jueves, 10 de septiembre de 2015

So, the Peanut butter is a microbiological risk for your health?

News treatment to recover the confidence to eat peanut butter.

Since the serious cases of Salmonella linked to peanut butter occurred in recent years in USA, the most serious when peanut butter and peanut paste produced by Peanut Corporation of America were later found to be contaminated, triggering an outbreak in 2008 and 2009 that killed nine people and sickened some 700 others, consumers have lost confidence in one of the essential products in Americans daily diet. And with good reason because well know and trusted companies, including "Great Value" present in Chile, have failed to remove the Salmonella contamination from their products.
But, how the salmonella reach the peanut butter? Peanuts are grown in fields, along with manure, mud and other materials, so the presence of Salmonella is always possible. Consumer knew anything about it leaving their food security in the hands of the companies so when they fail, consumers are the affected by these failures.
Related to this, Won-Jae Song and Dong-Hyun Kang, scientist from Seoul National University, In the February 2016 edition of Food Microbiology, report their experiments to inactivate 3 serovars of Salmonella in peanut butter by subjecting it to 915 MHz microwave heating.
“This study evaluated the efficacy of a 915 MHz microwave with 3 different levels to inactivate 3 serovars of Salmonella in peanut butter. Peanut butter inoculated with Salmonella enterica serovar Senftenberg, S. enterica serovar Typhimurium and S. enterica serovar Tennessee were treated with a 915 MHz microwave with 2, 4 and 6 kW and acid and peroxide values and color changes were determined after 5 min of microwave heating. Salmonella populations were reduced with increasing treatment time and treatment power,” according to the researchers’ abstract.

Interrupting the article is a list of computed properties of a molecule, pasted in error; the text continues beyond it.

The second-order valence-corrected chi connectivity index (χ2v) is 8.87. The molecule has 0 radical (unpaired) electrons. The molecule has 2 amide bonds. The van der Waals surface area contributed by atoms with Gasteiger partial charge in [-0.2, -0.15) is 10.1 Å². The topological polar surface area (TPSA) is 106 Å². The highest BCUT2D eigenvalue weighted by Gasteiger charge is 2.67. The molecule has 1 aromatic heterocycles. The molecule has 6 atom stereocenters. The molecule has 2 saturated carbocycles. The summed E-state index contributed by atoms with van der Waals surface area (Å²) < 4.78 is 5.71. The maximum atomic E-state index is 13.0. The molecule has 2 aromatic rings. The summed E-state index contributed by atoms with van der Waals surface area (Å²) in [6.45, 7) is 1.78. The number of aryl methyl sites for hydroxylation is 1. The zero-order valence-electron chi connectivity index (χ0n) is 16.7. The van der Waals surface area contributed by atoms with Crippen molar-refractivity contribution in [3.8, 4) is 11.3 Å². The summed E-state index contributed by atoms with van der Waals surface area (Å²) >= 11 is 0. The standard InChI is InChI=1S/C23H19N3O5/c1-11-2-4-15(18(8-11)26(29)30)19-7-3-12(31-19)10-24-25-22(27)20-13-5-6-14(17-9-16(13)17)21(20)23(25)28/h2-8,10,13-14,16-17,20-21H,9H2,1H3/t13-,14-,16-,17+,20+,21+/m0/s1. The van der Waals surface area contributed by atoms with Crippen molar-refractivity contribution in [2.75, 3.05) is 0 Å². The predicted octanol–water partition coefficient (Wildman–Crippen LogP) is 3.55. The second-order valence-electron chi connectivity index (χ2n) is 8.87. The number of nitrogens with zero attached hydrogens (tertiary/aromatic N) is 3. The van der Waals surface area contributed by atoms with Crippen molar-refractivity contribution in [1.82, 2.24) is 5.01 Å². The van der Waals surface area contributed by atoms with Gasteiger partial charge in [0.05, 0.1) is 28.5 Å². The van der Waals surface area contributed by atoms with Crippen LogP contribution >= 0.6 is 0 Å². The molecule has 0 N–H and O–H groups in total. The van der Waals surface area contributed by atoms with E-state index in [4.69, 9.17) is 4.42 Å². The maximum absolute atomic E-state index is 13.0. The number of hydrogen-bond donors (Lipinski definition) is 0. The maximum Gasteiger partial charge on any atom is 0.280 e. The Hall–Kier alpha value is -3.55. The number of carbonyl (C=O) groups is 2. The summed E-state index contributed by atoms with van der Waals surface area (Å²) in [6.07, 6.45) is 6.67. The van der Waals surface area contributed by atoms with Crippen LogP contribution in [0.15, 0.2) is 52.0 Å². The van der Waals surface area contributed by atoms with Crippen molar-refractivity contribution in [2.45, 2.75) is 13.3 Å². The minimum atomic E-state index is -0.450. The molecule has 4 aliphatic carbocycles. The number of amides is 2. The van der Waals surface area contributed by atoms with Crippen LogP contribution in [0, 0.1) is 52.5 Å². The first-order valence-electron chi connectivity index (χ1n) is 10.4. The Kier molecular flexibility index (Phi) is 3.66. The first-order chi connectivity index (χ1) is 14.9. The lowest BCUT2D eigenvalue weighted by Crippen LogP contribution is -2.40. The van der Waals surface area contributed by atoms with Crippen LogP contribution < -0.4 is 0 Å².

“Six kW 915 MHz microwave treatment for 5 min reduced these three Salmonella serovars by 3.24–4.26 log CFU/g. Four and two kW 915 MHz microwave processing for 5 min reduced these Salmonella serovars by 1.14–1.48 and 0.15–0.42 log CFU/g, respectively. Microwave treatment did not affect acid, peroxide, or color values of peanut butter. These results demonstrate that 915 MHz microwave processing can be used as a control method for reducing Salmonella in peanut butter without producing quality deterioration,” they wrote.
While it is true the results exposes that there no significant change observed of color, acid, peroxide value and quality in the peanut butter and clearly seems to be a method of easy application, the study is focused to be used as a control method for peanut butter pasteurization there is no mention that can be applied at home so is not recommendable to do this.

Aporte: Nicolina Prat

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